She does jump up on people still, despite our best eforts to disuade her but she is getting better. This has caused much embarrassment. She also hates being kept still, on the lead. She will growl and bark if you stop and chat for too long when out with her on the lead. This also makes a trip to the pub after a long country walk problematic if you don't have a large chew or a pre-loaded Kong on hand.

On the whole she is well behaved for a young dog, if not a little bit too independent at times. Like you said. I wouldn't change her for the world. The pros of her loving nature far outweigh the cons of her slightly rebellious side.


Thanks Luna, that’s a lovely reply. That sounds quite like my boy, too. Mostly good, completely adorable. Could do better. It’s why we love them, isn’t it for that « slightly too independent » character. 

Still, I’d like to know if my aim of tranquil leash walking and slightly more obedience is realistic?

i have 2 x setters a 3 year old male and a 9 month old bitch. The male was always a bit of a wanderer, out on walks he would be way ahead only seeing him occasionally when he checked we were still there, redcal was good when he wanted it to be, any distraction and you would be wasting your time. I managed this a bit by letting him lose me on walks ans once he realized i wasn't there he would come looking with a worried look on his face. He would go bouncing of into the woods and i would just go a different way, i did this for several weeks and now dont need much recall as hes always checking on me making sure i have not got lost. At 2 years he changed overnight, stayed much closer and the recall was much better, he also seemed to take to training easier. Lead walking still a problem, pulls like a train one way and on the way back walks perfect, a good headcollar sorts this out. Hes just turned 3 and he seems to have settled again, much happier to just walk along side and chasing seagulls is not as intense as it was.

The 9 month old bitch has not had much training because she just seems to pick it up from the big fella and she has a recall that you cannot fault, even on a crowded beach she will go visit people but the second i blow the whistle shes right there in front of me, she is also very ball driven, if shes playing with the ball she sees nothing else where as the male just not interested.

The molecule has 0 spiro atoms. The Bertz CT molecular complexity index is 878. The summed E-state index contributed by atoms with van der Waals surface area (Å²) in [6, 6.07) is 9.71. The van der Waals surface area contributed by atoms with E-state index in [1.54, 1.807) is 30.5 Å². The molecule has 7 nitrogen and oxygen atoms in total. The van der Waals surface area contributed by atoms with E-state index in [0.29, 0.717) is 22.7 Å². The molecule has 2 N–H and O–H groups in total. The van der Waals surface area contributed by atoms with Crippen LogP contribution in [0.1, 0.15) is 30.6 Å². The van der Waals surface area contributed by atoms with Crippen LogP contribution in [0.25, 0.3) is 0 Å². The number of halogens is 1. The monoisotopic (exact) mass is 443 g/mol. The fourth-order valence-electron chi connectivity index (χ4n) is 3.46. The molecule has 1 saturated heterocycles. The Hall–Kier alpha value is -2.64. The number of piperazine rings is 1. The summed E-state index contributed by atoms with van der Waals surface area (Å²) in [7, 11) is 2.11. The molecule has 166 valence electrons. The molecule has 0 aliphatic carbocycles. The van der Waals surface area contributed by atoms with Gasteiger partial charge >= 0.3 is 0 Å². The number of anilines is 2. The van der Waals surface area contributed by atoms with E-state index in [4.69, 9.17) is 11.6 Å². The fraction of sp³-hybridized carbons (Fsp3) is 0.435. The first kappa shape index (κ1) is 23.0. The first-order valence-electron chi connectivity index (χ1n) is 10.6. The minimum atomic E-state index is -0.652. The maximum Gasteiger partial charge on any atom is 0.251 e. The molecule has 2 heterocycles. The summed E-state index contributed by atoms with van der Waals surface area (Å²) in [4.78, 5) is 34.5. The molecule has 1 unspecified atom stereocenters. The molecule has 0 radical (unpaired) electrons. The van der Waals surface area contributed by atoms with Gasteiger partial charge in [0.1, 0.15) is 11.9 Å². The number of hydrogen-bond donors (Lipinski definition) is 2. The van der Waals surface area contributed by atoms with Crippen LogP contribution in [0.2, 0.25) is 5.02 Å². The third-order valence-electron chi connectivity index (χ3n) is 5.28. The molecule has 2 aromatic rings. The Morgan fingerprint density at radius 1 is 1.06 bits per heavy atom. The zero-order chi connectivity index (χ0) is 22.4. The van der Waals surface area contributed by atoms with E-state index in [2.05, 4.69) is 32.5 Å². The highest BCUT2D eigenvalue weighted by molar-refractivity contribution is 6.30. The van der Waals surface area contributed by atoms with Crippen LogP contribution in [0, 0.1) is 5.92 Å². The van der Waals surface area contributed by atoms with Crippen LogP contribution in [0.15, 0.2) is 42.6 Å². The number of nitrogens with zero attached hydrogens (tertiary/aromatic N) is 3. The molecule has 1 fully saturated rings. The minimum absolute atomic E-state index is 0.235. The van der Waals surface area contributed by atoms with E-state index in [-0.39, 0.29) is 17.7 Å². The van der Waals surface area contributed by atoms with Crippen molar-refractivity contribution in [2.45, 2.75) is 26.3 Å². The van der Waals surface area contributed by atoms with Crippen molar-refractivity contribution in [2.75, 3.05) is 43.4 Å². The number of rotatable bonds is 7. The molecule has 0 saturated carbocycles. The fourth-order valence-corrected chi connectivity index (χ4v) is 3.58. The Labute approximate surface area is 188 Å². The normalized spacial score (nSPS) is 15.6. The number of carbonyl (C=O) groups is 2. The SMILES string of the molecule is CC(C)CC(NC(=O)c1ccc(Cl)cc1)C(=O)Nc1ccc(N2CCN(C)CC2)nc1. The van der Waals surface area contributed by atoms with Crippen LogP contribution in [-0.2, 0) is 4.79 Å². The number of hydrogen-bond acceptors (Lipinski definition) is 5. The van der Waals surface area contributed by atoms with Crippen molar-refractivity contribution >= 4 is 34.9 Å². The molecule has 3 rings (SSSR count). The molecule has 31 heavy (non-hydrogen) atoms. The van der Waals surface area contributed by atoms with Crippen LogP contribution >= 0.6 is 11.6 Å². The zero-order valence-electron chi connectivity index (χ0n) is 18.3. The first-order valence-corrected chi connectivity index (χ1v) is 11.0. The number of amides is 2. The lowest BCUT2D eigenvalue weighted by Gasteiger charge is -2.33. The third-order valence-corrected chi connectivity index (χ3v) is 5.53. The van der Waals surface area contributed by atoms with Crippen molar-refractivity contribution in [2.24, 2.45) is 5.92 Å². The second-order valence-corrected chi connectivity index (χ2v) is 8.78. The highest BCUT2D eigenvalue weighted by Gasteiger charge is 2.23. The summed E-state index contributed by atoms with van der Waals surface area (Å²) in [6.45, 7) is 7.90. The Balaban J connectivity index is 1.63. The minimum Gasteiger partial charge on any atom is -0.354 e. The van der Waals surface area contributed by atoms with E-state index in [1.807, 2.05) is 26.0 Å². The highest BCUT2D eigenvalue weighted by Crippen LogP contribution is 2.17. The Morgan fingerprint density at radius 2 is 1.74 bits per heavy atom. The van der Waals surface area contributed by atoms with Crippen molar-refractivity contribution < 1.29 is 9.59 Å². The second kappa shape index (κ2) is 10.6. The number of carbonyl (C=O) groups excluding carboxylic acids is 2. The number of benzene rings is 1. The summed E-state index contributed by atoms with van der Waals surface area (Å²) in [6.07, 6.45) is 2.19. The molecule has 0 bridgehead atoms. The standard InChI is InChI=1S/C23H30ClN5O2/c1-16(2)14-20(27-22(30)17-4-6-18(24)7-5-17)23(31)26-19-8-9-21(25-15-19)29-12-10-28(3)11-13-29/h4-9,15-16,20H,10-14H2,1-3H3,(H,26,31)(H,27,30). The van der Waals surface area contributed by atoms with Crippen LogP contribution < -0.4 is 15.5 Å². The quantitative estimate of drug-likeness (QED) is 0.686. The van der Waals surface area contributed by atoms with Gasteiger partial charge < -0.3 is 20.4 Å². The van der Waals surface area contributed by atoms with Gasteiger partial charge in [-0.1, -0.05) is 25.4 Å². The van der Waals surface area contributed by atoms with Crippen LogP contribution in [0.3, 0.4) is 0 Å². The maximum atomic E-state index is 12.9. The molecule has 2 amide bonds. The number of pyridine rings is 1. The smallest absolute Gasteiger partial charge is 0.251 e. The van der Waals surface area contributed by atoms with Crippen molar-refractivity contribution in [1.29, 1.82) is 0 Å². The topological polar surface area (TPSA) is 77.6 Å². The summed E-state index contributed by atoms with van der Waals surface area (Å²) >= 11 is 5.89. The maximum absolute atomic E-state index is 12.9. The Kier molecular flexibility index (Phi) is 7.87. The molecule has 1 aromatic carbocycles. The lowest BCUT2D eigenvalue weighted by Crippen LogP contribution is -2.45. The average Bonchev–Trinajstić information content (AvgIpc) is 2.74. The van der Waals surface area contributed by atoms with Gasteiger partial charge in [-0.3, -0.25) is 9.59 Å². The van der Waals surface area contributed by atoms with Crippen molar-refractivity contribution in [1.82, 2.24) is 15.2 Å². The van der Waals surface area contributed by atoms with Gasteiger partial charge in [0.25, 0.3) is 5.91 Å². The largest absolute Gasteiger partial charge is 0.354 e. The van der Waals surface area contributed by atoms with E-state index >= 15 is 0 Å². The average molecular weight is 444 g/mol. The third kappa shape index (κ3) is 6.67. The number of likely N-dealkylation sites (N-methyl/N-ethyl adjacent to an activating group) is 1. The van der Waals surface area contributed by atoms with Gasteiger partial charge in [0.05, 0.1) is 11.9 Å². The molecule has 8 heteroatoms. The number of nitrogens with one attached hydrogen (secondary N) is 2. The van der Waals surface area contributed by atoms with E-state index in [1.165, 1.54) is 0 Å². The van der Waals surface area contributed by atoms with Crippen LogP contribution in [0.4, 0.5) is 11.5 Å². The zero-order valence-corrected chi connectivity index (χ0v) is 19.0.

Hi Dave,

Thanks so much for sharing - exactly the kind of response I was hoping for. Very informative.

Yep, good recall when they want it to be. Any distraction, wasting your time. Everything you’ve said resonates.
My boy just turned two. He is already better and I keep gently working on reinforcing our bond. He does need to know who’s boss though - and I can do this nicely. 
I asked the community because there are so any people who train dogs and whose training is not well-suited to Setters.

Obviously I don’t know where you are based, but it was reassuring to see an English tv dog trainer, Graeme Hall (who is generally excellent) not exactly succeed with a 4 year old headstrong, male Setter.

So your answer has helped me enormously regarding « realistic expectations ».

I have a second question for you: Has life become « easier » for you and your big fella with a second dog around? I get the feeling my lad needs a playmate, or would do better with one. (We all want what’s best for our dogs. I’m probably being a bit idealistic.) They are so social. 

Hi Denis

i would say a second dog worked fantastic, but from advise I received same sex pairings less likely to get on so Henry (big fella) has been neutered Hattie the pup will not be spayed if I can avoid it and they get on superb.

The arrival of the pup really helped Henry but it took him about a week to figure out he could play with her without breaking her, but since then I have trouble separating them.

Henry is a bit of an anxious dog, don’t know why he was well socialised and was the life and soul of the party. Then at about 20 months he became very standoffish even with dogs he knew very well, if I stopped to talk Henry would go say hello to dogs and they go of to the side and sit and wait, when I set of again he would join me but you could not get him to come over until I moved. Henry was also a poo eater, we trained him not to eat his own but when out he was terrible.

once Hattie arrived Henry suddenly became very social again and has stayed that way, also the poo eating stopped and although he has the occasional snack like most dogs do it’s no longer a problem.

also lead walking, walk either of them separately they are still bad, but walk them together and they walk almost perfect.

Hope that helps

If you have a look on my Facebook account there are lots of photos in uploads also lots of videos